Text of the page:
The Latest: 'Mask' holds secrets; shady 'Bungalows'

November 29, 2013
  • "The Princess in the Oval Mask."
"The Princess in the Oval Mask."


The Princess in the Opal Mask

By Jenny Lundquist

Running Press Teens; 350 pages


It seems to be Mark Twain season in Orange County. This month, Val Kilmer brought his one-man show, "Citizen Twain," to the Laguna Playhouse, and a few weeks before that came the release of Jenny Lundquist's novel "The Princess in the Opal Mask," which reads like a female take on Twain's "The Prince and the Pauper." Add a double "s" to the end of "Prince," and there you are.

In Twain's story, a young prince and a beggar who closely resemble each other trade places, with the former learning about London squalor while the latter struggles to adapt to royal life. Lundquist, a Huntington Beach native, provides a similar dual plot, as her two protagonists — a meek princess named Wilha, whose family forces her to wear a mask in public, and a headstrong girl named Elara, who toils for an adoptive family — find themselves repeatedly swapping identities.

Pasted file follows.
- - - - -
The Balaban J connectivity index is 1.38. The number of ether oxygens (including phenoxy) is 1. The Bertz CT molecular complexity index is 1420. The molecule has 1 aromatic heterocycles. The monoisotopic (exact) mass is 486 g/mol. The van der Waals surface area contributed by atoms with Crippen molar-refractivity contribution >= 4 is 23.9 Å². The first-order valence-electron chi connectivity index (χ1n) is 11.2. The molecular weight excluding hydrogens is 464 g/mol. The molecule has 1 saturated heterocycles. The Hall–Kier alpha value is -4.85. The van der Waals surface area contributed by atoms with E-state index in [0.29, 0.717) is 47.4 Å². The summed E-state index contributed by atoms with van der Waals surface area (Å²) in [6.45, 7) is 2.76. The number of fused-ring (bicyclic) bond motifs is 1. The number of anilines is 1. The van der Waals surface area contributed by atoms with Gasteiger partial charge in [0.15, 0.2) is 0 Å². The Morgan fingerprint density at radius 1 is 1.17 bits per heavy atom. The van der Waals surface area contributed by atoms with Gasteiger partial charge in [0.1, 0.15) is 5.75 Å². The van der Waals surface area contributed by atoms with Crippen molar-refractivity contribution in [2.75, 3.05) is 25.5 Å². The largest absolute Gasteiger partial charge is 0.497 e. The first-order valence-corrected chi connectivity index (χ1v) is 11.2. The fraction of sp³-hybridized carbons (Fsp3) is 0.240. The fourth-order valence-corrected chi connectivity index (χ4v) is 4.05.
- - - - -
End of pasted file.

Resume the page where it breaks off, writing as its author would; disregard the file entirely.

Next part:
How that exchange happens, I'll avoid ruining with spoilers. Suffice to say that in the early passages, Lundquist places us in the mythical kingdom of Galandria, whose neighboring state, Kyrenica, broke off from it a century ago and remains a looming presence. Over the former country presides the royal family, which parades out Wilha — known to her subjects as the Masked Princess — for public appearances but keeps her face, for undeclared reasons, a secret.

In its first third, "The Princess in the Opal Mask" stays well within the confines of the fairy tale genre. It's hardly surprising, for example, that Wilha's family hopes to marry her off to a prince who doesn't interest her or that Elara's caretakers treat her more like an indentured servant than a relation.

In addition to Twain's story, you may find yourself drawing parallels to "Snow White" and any number of Disney opuses in which wealth and poverty collide.

But then, those old folk tales survived for generations around the campfire before they wound up on the page or screen — and likewise, a novel like Lundquist's depends less on originality than on the skill of its storyteller. In this case, the teller is a good one, and by the time the protagonists meet and form an alliance amid mounting intrigue, "The Princess in the Opal Mask" becomes an invigorating read.

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